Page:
Journalist fined €2,500 after twice naming one of the boys convicted of Ana Kriegel murder on Cork radio show
A JOURNALIST who twice named one of the boys convicted of the murder of schoolgirl Ana Kriegel on a Cork radio show described what happened as "my brain just slipped".
'Irish Daily Mirror' journalist and crime editor Niall O'Connor was fined €2,500 after he admitted to contempt of court.
The broadcaster of the Neil Prenderville Show on Cork's RedFM, where Mr O'Connor named Boy A, has also been fined €10,000.
This morning, journalist Niall O'Connor apologised unreservedly and absolutely for what he described as a "complete mistake".
Mr O'Connor, a former garda, said he was "truly sorry" and he in no way intended to say the boy's name.
His solicitor Simon McAleese told the court that Mr O'Connor had described what had happened as "my brain just slipped".
Diarmuid O'Leary, CEO of RedFM, also apologised to the court and to Boy A's family, saying he apologised and regretted unreservedly what had happened.
He said a "dump button" facility, or seven second delay, had been introduced on the show since this had occurred.
The teenagers cannot be identified because they are children under the Children Act 2001 and due to orders made by Mr Justice Paul McDermott during the trial. They have only been referred to in the media as Boy A and Boy B.
Judge McDermott said he accepted and was satisfied that Mr O'Connor had made an error, which was a "serious error, involving a lapse of professional standards".
Judge McDermott said the matter did require a sanction, and he fined Mr O'Connor €2,500. The judge fined RedFM, the broadcaster of the show, €10,000.
Earlier, Brendan Grehan SC, for the DPP, told the court that Mr O'Connor named one of the boys twice during an interview on the Neil Prendeville show on Cork radio station RedFM on the morning of June 19, the day after the jury's verdicts.
Mr Grehan said the DPP had written to RedFM, and the radio station had co-operated fully and had provided an audio recording of the broadcast.
Mr Grehan said that Diarmuid O'Leary, RedFM's CEO, had told the DPP's office that the broadcast was not available on any of RedFM's platforms, nor would it be re-broadcast.
Mr Grehan said it was clear from listening to the broadcast that steps had been taken not to identify the boys, who were referred to as Boy A and Boy B.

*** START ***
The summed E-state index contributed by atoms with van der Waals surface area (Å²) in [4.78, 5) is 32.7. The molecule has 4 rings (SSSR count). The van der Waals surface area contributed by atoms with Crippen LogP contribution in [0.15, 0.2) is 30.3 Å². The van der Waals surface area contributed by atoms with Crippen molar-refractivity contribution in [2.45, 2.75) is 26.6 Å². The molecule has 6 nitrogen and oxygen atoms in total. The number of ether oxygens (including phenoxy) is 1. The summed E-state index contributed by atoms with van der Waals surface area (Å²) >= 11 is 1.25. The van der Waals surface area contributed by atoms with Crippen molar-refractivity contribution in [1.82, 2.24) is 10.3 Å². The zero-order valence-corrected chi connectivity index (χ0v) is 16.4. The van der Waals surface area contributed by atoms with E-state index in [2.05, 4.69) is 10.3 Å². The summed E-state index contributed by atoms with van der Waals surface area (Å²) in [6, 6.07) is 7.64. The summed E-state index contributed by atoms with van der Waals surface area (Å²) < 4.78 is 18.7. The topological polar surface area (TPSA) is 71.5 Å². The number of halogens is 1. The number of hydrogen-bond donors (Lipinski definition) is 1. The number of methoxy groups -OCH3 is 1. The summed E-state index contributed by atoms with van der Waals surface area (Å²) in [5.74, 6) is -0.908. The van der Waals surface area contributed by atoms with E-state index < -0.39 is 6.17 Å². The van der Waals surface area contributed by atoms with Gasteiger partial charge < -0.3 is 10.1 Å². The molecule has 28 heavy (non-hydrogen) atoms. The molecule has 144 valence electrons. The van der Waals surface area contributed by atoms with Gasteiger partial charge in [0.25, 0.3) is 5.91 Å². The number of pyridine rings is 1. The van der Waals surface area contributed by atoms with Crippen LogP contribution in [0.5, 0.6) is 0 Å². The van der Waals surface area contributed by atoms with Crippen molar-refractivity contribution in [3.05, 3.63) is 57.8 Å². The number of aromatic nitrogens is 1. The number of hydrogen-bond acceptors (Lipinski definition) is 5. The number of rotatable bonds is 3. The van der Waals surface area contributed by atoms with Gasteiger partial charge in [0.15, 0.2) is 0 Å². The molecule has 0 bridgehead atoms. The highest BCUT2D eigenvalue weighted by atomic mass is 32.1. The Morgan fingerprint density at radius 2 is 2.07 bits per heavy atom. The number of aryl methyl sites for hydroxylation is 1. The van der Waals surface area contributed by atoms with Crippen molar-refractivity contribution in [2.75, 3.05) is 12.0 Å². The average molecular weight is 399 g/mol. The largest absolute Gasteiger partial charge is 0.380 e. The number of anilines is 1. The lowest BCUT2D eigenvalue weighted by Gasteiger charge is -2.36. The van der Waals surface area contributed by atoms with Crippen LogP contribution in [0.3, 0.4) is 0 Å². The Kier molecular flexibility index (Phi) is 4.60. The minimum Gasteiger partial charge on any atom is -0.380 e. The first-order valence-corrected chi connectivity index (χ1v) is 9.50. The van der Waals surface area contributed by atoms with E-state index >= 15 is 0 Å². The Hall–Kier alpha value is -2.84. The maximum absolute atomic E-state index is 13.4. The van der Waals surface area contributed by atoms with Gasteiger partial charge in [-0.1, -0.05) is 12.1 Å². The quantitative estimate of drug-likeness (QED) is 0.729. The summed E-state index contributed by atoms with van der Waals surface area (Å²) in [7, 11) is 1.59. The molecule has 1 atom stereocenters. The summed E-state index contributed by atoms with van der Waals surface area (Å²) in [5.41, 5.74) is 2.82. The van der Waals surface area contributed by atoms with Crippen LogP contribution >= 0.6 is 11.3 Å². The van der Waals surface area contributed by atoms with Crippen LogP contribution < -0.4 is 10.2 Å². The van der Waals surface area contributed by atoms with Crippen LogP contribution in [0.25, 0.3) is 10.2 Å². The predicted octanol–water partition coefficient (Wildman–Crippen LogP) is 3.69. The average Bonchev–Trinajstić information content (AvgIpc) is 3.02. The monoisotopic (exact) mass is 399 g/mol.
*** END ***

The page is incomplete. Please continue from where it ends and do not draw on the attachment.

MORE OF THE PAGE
Mr Grehan said that Mr O'Connor had also contacted the DPP's office, and he had apologised unreservedly for what he described as "a terrible error on my part".
In an affidavit, Mr O'Leary apologised for what had occurred, saying it had happened without any intent by RedFM.
He said Neil Prenderville was a journalist with 40 years experience, and Niall O'Connor, who was also an experienced reporter and editor, had been a regular contributor on his show for six years. Both were acutely aware of the restrictions in identifying the two boys.
He said management were immediately informed when the boy was named and steps were taken to ensure the broadcast was not repeated.
Mr O'Leary said a "dump button" facility, or seven second delay, had since been introduced on the Neil Prenderville show.
The audio was then played to the court.
In his address to the court, Mr O'Connor's solicitor Simon McAleese said there was an immediate realisation by both men that a terrible mistake had been made.
Mr McAleese also said Mr O'Connor had not been paid to participate in the broadcast.
He further assured the court that there was no question of any mens rea (intention of wrongdoing) on behalf of Mr O'Connor.
Mr O'Leary also apologised in person, both to the court and to Boy A's family.
In his ruling, Judge McDermott said the parties had co-operated and had entered guilty pleas to contempt. There had also been an apology to Boy A's family, though they might consider this a "cold comfort", he said.
He said a donation to charity was "wholly inappropriate" and he fined Mr O'Connor €2,500 and RedFM €10,000.
Boy A and Boy B were found guilty last mouth of the murder of Ana Kriegel at an abandoned farmhouse in Lucan on May 14, 2018.
Boy A was also convicted of aggravated sexual assault.
The teenagers, who was just 13 years old at the time, had denied the offences.